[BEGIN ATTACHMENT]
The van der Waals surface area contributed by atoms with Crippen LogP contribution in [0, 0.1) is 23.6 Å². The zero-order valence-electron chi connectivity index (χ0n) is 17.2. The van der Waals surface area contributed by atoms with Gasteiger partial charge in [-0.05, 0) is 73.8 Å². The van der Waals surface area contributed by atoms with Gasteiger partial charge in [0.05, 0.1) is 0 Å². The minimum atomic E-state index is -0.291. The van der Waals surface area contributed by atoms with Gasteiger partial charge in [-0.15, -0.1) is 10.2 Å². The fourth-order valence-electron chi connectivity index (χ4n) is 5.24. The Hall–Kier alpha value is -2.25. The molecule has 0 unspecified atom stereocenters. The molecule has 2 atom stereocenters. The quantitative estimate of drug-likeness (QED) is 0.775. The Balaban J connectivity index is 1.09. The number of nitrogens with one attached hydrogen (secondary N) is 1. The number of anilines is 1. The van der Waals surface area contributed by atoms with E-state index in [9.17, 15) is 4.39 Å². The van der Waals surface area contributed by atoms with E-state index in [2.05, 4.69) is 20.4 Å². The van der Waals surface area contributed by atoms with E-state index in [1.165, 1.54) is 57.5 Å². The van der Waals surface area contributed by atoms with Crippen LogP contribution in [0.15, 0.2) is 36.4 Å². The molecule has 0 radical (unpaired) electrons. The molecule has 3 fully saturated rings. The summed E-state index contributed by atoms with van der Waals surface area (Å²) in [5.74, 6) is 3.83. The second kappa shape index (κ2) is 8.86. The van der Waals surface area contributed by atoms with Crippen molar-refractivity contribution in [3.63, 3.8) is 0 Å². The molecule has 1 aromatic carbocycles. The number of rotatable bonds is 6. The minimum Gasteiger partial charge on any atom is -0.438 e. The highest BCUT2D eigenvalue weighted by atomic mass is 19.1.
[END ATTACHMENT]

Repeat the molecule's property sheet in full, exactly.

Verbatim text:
The van der Waals surface area contributed by atoms with Crippen LogP contribution in [0, 0.1) is 23.6 Å². The zero-order valence-electron chi connectivity index (χ0n) is 17.2. The van der Waals surface area contributed by atoms with Gasteiger partial charge in [-0.05, 0) is 73.8 Å². The van der Waals surface area contributed by atoms with Gasteiger partial charge in [0.05, 0.1) is 0 Å². The minimum atomic E-state index is -0.291. The van der Waals surface area contributed by atoms with Gasteiger partial charge in [-0.15, -0.1) is 10.2 Å². The fourth-order valence-electron chi connectivity index (χ4n) is 5.24. The Hall–Kier alpha value is -2.25. The molecule has 0 unspecified atom stereocenters. The molecule has 2 atom stereocenters. The quantitative estimate of drug-likeness (QED) is 0.775. The Balaban J connectivity index is 1.09. The number of nitrogens with one attached hydrogen (secondary N) is 1. The number of anilines is 1. The van der Waals surface area contributed by atoms with E-state index in [9.17, 15) is 4.39 Å². The van der Waals surface area contributed by atoms with E-state index in [2.05, 4.69) is 20.4 Å². The van der Waals surface area contributed by atoms with E-state index in [1.165, 1.54) is 57.5 Å². The van der Waals surface area contributed by atoms with Crippen LogP contribution in [0.15, 0.2) is 36.4 Å². The molecule has 0 radical (unpaired) electrons. The molecule has 3 fully saturated rings. The summed E-state index contributed by atoms with van der Waals surface area (Å²) in [5.74, 6) is 3.83. The second kappa shape index (κ2) is 8.86. The van der Waals surface area contributed by atoms with Crippen molar-refractivity contribution in [3.63, 3.8) is 0 Å². The molecule has 1 aromatic carbocycles. The number of rotatable bonds is 6. The minimum Gasteiger partial charge on any atom is -0.438 e. The highest BCUT2D eigenvalue weighted by atomic mass is 19.1.